PPP poll shows divided views on Foxconn, skepticism of Walker’s motivation

Nearly half say Walker struck deal to boost reelection

Roughly one-third of voters support the $3 billion agreement the state struck with Foxconn while nearly half say Gov. Scott Walker made the deal to boost his reelection, according to a poll released Thursday by the Democratic-learning firm Public Policy Polling.

Attendees visit the Foxconn lounge at MMAC’s all-member meeting

The poll is also the second one this week to show the partisan divide that has emerged on the Foxconn project ahead of next year’s gubernatorial race.

A Marquette University Law School poll released Tuesday found Milwaukee-area residents were divided on the project, with nearly half feeling the state is paying too much but 54 percent believing it would substantially improve the region’s economy.

The poll from PPP, which generally leans towards Democrats, found 34 percent of respondents statewide support the deal, compared to 41 percent who are opposed. More than a quarter of those polled weren’t sure how they felt.

Just 17 percent of Democrats said they supported the deal, compared to 61 percent who were opposed. The results were nearly flipped among Republicans with 57 percent in support and 18 percent opposed. Independents were closer to Democrats with 29 percent supportive and 43 percent opposed.

The Marquette poll found a similar partisan split with 69 percent of Democrats saying the state is paying too much compared to 25 percent of Republicans who felt that way.

Nearly half of respondents, 49 percent, said Gov. Scott Walker made the Foxconn deal mainly to help his reelection campaign while 38 percent said he did it because it would be good for the state long-term. The partisan divide was even stronger on this question with 80 percent of Democrats saying the deal was reelection focused while 68 percent of Republicans said it would be good for the state.

PPP also asked voters about some of the most common criticisms of the Foxconn deal, including potential cuts to education, health care or transportation as a result of the state incentives, exemption from certain environmental regulations and a special court process for Foxconn.

Around 55 percent of respondents said each of those issues concerned them a lot, roughly 25 percent said those issues concerned them a little and slightly less than 20 percent said those issues do not concern them.

The poll also found a divide between older and younger voters with just 28 percent of those 18 to 29 supporting the deal, compared to 43 percent of those 30 to 45 and 45 percent of those 46 to 65.

Younger voters were also more skeptical of Walker’s motivations with 61 percent in the 18 to 29 group believing the governor stuck the deal for his reelection campaign. Forty-three percent felt that way among those 30 to 45 and 48 percent said the reelection was the reason among those 46 to 65.

Roughly one-third of voters support the $3 billion agreement the state struck with Foxconn while nearly half say Gov. Scott Walker made the deal to boost his reelection, according to a poll released Thursday by the Democratic-learning firm Public Policy Polling.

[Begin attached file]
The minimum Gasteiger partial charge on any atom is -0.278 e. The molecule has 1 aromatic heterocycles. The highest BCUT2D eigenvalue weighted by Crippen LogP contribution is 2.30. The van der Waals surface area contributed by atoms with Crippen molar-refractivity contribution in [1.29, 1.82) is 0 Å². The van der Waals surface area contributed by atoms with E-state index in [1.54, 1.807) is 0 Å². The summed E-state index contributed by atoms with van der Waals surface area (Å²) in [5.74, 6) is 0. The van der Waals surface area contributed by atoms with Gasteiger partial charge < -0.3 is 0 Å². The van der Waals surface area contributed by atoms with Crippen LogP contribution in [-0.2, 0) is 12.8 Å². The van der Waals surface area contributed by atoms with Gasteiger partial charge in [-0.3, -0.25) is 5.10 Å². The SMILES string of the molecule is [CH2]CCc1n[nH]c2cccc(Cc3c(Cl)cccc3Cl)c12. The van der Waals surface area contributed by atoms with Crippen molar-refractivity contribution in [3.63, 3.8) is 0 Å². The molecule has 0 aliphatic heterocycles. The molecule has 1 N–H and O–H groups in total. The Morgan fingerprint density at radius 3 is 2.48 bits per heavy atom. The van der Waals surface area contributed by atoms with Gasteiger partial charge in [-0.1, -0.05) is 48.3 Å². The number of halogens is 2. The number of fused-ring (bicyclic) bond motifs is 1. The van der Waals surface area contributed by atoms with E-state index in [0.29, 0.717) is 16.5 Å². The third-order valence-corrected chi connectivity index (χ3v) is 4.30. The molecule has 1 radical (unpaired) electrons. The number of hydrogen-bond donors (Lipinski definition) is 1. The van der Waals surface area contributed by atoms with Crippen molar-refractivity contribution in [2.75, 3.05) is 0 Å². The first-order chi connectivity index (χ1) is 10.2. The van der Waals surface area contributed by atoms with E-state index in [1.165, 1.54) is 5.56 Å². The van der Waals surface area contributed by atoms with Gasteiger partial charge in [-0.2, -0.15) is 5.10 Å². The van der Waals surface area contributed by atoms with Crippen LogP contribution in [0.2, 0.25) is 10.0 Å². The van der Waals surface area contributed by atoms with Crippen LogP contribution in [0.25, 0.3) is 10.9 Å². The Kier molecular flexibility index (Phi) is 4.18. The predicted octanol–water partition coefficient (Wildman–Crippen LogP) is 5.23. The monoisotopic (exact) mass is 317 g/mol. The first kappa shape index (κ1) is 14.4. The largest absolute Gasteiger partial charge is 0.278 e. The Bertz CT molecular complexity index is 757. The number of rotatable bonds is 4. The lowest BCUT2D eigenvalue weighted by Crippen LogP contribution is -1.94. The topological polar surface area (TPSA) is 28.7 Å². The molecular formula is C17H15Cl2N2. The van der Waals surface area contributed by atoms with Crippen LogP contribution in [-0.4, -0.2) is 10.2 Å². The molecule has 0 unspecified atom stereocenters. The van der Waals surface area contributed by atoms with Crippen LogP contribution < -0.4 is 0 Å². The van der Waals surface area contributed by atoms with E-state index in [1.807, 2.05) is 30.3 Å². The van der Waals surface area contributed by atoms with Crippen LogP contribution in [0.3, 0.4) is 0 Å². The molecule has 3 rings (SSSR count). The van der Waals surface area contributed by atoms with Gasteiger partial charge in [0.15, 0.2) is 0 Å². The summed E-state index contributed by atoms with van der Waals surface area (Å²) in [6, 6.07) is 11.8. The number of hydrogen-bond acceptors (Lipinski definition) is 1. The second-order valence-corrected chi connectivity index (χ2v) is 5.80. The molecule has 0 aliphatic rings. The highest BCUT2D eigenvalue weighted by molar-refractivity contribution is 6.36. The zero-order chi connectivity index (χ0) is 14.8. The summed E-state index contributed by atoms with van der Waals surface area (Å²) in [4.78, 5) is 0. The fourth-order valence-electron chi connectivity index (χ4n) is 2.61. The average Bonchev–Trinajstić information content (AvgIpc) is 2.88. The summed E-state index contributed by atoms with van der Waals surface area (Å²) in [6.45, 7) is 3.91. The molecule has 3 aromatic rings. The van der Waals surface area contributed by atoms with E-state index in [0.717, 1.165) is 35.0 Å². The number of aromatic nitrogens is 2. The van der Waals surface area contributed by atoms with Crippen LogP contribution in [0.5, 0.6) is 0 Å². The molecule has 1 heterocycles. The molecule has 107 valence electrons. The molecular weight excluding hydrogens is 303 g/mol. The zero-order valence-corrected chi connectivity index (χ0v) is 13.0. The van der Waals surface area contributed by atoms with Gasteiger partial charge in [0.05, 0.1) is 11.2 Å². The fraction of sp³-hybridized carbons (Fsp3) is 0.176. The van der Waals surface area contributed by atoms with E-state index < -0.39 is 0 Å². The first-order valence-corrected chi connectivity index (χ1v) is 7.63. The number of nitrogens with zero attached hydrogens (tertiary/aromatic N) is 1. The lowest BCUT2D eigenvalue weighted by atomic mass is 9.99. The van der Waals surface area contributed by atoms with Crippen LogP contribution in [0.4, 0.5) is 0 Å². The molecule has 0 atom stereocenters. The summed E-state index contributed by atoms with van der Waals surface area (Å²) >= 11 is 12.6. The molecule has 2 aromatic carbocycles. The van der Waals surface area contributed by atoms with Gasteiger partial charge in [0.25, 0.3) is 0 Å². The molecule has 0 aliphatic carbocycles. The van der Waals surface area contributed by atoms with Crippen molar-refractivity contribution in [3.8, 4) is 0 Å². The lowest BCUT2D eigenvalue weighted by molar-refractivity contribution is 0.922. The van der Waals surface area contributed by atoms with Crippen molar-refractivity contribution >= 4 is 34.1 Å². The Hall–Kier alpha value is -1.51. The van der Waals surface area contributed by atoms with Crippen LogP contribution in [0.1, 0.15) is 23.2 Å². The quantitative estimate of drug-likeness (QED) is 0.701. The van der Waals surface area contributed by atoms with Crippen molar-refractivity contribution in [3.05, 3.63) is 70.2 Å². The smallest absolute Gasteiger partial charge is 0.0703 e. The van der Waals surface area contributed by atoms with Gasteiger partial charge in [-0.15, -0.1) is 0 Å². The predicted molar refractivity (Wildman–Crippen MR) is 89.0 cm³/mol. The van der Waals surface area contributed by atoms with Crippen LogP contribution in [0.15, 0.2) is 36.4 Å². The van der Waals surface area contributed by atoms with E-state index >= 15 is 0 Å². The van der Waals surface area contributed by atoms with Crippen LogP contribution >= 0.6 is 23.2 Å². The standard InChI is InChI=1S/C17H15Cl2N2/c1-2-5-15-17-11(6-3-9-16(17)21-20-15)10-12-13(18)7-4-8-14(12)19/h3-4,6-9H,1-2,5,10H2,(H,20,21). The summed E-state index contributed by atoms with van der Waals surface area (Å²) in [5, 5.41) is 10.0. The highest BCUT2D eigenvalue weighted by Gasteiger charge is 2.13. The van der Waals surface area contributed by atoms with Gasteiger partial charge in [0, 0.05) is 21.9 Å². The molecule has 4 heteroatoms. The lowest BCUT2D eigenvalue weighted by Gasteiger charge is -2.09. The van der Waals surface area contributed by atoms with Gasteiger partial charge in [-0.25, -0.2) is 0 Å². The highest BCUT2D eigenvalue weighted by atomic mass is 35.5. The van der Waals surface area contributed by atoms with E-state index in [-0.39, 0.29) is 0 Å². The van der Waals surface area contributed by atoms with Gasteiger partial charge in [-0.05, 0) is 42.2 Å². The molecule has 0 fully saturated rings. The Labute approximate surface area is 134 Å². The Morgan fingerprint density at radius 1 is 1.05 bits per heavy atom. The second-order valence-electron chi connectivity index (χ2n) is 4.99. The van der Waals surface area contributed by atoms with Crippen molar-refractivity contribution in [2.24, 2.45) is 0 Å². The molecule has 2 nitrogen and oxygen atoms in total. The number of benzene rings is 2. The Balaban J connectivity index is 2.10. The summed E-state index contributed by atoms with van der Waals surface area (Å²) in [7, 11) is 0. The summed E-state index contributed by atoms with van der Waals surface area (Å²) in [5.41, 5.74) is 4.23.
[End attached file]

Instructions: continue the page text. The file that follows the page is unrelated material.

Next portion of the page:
Attendees visit the Foxconn lounge at MMAC’s all-member meeting

The poll is also the second one this week to show the partisan divide that has emerged on the Foxconn project ahead of next year’s gubernatorial race.

A Marquette University Law School poll released Tuesday found Milwaukee-area residents were divided on the project, with nearly half feeling the state is paying too much but 54 percent believing it would substantially improve the region’s economy.

The poll from PPP, which generally leans towards Democrats, found 34 percent of respondents statewide support the deal, compared to 41 percent who are opposed. More than a quarter of those polled weren’t sure how they felt.

Just 17 percent of Democrats said they supported the deal, compared to 61 percent who were opposed. The results were nearly flipped among Republicans with 57 percent in support and 18 percent opposed. Independents were closer to Democrats with 29 percent supportive and 43 percent opposed.

The Marquette poll found a similar partisan split with 69 percent of Democrats saying the state is paying too much compared to 25 percent of Republicans who felt that way.

Nearly half of respondents, 49 percent, said Gov. Scott Walker made the Foxconn deal mainly to help his reelection campaign while 38 percent said he did it because it would be good for the state long-term. The partisan divide was even stronger on this question with 80 percent of Democrats saying the deal was reelection focused while 68 percent of Republicans said it would be good for the state.

PPP also asked voters about some of the most common criticisms of the Foxconn deal, including potential cuts to education, health care or transportation as a result of the state incentives, exemption from certain environmental regulations and a special court process for Foxconn.

Around 55 percent of respondents said each of those issues concerned them a lot, roughly 25 percent said those issues concerned them a little and slightly less than 20 percent said those issues do not concern them.

The poll also found a divide between older and younger voters with just 28 percent of those 18 to 29 supporting the deal, compared to 43 percent of those 30 to 45 and 45 percent of those 46 to 65.

Younger voters were also more skeptical of Walker’s motivations with 61 percent in the 18 to 29 group believing the governor stuck the deal for his reelection campaign. Forty-three percent felt that way among those 30 to 45 and 48 percent said the reelection was the reason among those 46 to 65.

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